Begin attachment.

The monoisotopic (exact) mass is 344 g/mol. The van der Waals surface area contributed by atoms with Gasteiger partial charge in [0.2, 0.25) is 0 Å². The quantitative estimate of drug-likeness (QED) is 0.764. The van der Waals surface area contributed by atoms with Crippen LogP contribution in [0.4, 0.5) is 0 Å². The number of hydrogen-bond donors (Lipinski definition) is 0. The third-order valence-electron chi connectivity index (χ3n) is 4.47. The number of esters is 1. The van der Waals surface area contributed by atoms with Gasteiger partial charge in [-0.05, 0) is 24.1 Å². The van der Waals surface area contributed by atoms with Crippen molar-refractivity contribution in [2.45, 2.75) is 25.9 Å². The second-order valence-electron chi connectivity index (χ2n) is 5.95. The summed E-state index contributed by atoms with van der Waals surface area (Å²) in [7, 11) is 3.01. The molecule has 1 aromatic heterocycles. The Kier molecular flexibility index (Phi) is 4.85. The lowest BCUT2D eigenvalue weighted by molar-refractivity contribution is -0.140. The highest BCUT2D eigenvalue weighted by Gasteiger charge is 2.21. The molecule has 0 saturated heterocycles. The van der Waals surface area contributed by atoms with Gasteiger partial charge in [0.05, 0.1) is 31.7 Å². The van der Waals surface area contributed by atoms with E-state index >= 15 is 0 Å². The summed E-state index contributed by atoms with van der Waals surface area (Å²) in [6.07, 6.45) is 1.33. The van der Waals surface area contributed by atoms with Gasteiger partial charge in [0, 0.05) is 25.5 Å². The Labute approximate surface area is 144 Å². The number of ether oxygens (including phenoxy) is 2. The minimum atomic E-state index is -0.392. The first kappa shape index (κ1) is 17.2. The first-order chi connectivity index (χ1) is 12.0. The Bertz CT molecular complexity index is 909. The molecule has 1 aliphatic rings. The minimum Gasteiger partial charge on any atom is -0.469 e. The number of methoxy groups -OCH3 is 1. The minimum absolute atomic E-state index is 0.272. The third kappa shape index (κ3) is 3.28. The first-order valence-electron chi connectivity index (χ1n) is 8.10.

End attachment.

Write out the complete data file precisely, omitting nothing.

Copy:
The monoisotopic (exact) mass is 344 g/mol. The van der Waals surface area contributed by atoms with Gasteiger partial charge in [0.2, 0.25) is 0 Å². The quantitative estimate of drug-likeness (QED) is 0.764. The van der Waals surface area contributed by atoms with Crippen LogP contribution in [0.4, 0.5) is 0 Å². The number of hydrogen-bond donors (Lipinski definition) is 0. The third-order valence-electron chi connectivity index (χ3n) is 4.47. The number of esters is 1. The van der Waals surface area contributed by atoms with Gasteiger partial charge in [-0.05, 0) is 24.1 Å². The van der Waals surface area contributed by atoms with Crippen molar-refractivity contribution in [2.45, 2.75) is 25.9 Å². The second-order valence-electron chi connectivity index (χ2n) is 5.95. The summed E-state index contributed by atoms with van der Waals surface area (Å²) in [7, 11) is 3.01. The molecule has 1 aromatic heterocycles. The Kier molecular flexibility index (Phi) is 4.85. The lowest BCUT2D eigenvalue weighted by molar-refractivity contribution is -0.140. The highest BCUT2D eigenvalue weighted by Gasteiger charge is 2.21. The molecule has 0 saturated heterocycles. The van der Waals surface area contributed by atoms with Gasteiger partial charge in [0.05, 0.1) is 31.7 Å². The van der Waals surface area contributed by atoms with E-state index >= 15 is 0 Å². The summed E-state index contributed by atoms with van der Waals surface area (Å²) in [6.07, 6.45) is 1.33. The van der Waals surface area contributed by atoms with Gasteiger partial charge in [0, 0.05) is 25.5 Å². The Labute approximate surface area is 144 Å². The number of ether oxygens (including phenoxy) is 2. The minimum atomic E-state index is -0.392. The first kappa shape index (κ1) is 17.2. The first-order chi connectivity index (χ1) is 12.0. The Bertz CT molecular complexity index is 909. The molecule has 1 aliphatic rings. The minimum Gasteiger partial charge on any atom is -0.469 e. The number of methoxy groups -OCH3 is 1. The minimum absolute atomic E-state index is 0.272. The third kappa shape index (κ3) is 3.28. The first-order valence-electron chi connectivity index (χ1n) is 8.10.